Concord, Mass. — Garmin and TomTom each claimed victory recently when a federal judge in Wisconsin issued a summary judgment late last week that dismissed patent infringement claims that each had filed against the other company.
In early February 2006, Garmin filed suit against TomTom, claiming that it infringed upon five of Garmin’s patents regarding ease of use in GPS products. TomTom then filed a patent infringement suit against Garmin, according to Garmin.
U.S. District Judge Barbara Crabb dismissed many of the claims, but Garmin said that the ruling did not resolve all the claims and that Garmin intends to pursue these additional claims.
A TomTom spokeswoman said she could not comment on legal matters. However, the company said in a prepared release, “We are pleased with the recognition of the Wisconsin court that this was not a valid case. We did not start this fight and tried to convince Garmin that the case did not have merit,” according to TomTom CEO Harold Goddijn, adding, “Garmin has spent considerable amounts of money and manpower to try and stop Tomtom making inroads into the US market. The net result is that many of their claims were invalidated. We are hopeful that Garmin will return to competing in the marketplace instead of wasting resources on litigation.”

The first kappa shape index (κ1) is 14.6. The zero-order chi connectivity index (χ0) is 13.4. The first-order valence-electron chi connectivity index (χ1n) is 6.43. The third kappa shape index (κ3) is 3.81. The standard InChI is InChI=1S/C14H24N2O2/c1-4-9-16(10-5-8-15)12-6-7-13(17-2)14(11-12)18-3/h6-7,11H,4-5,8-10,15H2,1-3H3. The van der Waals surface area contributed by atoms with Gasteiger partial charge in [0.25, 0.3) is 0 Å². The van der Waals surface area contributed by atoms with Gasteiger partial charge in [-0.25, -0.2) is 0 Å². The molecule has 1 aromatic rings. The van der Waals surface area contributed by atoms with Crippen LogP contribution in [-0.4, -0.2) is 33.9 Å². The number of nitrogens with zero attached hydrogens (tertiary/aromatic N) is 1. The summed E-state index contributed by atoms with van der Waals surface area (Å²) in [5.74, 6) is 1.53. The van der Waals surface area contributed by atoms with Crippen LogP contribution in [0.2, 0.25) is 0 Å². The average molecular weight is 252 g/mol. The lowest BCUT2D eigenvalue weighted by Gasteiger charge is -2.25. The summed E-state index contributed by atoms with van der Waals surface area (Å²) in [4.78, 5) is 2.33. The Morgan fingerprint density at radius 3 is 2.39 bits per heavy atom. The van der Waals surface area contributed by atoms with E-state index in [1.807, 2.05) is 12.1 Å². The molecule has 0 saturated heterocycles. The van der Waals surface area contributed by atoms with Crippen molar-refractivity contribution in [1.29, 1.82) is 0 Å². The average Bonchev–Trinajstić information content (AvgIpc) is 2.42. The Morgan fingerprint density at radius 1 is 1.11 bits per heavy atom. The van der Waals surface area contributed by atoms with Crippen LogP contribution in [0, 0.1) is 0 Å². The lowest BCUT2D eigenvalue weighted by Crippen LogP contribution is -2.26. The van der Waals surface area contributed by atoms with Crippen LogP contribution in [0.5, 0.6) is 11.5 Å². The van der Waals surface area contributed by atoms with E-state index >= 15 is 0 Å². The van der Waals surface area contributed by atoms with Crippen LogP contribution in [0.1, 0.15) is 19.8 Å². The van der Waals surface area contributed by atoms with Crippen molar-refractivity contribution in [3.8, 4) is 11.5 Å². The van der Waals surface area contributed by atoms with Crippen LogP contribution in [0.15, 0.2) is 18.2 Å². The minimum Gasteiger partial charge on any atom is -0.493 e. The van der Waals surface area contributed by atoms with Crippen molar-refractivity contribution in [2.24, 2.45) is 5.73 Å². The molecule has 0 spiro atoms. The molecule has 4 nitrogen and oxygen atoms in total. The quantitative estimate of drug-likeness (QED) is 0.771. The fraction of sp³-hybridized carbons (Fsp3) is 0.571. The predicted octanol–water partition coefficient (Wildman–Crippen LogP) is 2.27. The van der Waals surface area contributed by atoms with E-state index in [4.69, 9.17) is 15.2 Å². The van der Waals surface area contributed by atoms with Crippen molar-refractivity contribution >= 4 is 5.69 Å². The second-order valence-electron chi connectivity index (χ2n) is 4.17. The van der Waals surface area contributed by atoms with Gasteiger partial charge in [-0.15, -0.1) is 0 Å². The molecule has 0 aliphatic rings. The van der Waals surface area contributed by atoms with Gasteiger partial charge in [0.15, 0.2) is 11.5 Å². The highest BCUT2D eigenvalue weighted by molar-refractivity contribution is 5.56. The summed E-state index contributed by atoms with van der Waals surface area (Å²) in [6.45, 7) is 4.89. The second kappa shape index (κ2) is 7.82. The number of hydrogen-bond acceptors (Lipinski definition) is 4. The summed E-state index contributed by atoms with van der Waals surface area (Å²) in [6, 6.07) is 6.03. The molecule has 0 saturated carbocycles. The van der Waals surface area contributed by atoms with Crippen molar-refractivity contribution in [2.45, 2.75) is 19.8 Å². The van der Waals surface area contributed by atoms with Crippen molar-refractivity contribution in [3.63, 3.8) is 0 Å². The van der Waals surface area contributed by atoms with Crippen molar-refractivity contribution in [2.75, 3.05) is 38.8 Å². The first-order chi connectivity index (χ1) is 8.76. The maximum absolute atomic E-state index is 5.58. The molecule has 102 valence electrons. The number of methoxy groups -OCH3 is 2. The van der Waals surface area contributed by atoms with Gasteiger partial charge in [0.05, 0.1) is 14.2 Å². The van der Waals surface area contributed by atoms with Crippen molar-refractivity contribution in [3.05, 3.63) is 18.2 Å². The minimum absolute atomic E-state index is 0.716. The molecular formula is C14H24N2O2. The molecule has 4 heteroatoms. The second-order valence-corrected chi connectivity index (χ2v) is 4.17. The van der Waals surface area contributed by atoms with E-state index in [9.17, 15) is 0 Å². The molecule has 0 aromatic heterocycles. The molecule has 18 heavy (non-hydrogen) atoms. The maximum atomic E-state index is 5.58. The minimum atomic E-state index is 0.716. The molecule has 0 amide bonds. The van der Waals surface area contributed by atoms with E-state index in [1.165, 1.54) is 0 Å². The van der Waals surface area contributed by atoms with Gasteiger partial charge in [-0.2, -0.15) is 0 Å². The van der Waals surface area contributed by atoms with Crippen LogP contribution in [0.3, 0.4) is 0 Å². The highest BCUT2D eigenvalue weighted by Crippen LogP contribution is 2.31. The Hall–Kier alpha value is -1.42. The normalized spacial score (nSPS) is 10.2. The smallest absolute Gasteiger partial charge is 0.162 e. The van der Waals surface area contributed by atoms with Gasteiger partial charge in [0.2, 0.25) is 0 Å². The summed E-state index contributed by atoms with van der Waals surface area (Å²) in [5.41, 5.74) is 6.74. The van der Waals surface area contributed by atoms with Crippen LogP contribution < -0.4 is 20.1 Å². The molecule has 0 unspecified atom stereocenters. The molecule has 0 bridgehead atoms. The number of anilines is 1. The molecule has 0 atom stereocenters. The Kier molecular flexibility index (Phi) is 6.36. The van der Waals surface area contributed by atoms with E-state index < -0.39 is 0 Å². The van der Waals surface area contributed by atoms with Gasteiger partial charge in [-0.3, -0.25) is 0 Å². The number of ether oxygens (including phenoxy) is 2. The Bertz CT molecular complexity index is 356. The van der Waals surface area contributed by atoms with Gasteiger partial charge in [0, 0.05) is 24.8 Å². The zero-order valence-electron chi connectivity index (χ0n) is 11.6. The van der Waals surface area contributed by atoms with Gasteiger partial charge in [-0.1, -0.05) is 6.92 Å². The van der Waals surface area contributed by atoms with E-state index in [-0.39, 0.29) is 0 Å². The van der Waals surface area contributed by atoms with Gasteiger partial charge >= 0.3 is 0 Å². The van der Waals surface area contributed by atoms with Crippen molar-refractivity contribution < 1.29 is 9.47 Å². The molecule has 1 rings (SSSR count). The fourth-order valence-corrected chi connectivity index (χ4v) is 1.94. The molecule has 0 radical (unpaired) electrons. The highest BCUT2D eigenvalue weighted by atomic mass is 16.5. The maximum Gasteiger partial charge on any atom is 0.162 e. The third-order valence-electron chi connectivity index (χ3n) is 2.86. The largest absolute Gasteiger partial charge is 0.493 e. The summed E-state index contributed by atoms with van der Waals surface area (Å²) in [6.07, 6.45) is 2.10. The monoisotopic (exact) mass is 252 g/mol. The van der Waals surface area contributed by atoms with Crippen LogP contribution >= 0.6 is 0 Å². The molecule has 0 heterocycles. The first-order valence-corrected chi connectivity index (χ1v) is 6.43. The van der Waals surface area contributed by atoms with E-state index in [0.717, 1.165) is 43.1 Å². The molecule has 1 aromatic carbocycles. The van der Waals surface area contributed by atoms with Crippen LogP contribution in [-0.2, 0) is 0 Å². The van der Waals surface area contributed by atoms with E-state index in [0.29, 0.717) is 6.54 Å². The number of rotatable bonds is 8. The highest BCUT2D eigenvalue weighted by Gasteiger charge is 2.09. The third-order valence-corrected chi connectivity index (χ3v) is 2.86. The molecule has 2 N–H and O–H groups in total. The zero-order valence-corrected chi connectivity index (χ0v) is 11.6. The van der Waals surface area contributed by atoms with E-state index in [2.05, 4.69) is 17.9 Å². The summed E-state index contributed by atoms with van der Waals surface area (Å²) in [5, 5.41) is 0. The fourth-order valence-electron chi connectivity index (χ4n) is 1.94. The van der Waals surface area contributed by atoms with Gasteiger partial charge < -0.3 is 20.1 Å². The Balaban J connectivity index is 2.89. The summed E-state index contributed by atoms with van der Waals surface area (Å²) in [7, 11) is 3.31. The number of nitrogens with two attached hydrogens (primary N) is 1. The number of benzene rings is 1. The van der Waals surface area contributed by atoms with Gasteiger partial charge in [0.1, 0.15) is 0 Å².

Garmin claims it owns 289 US patents and 13 foreign patents and has 181 patent applications pending.
For its part, Garmin said, “We are pleased with Judge Crabb’s rejection of TomTom’s infringement claims again Garmin,” according to Andrew Etkind, Garmin’s general counsel.
Garmin will pursue additional claims against TomTom both in the Wisconsin court and in the Eastern District of Texas where it filed a separate patent infringement action against TomTom in August.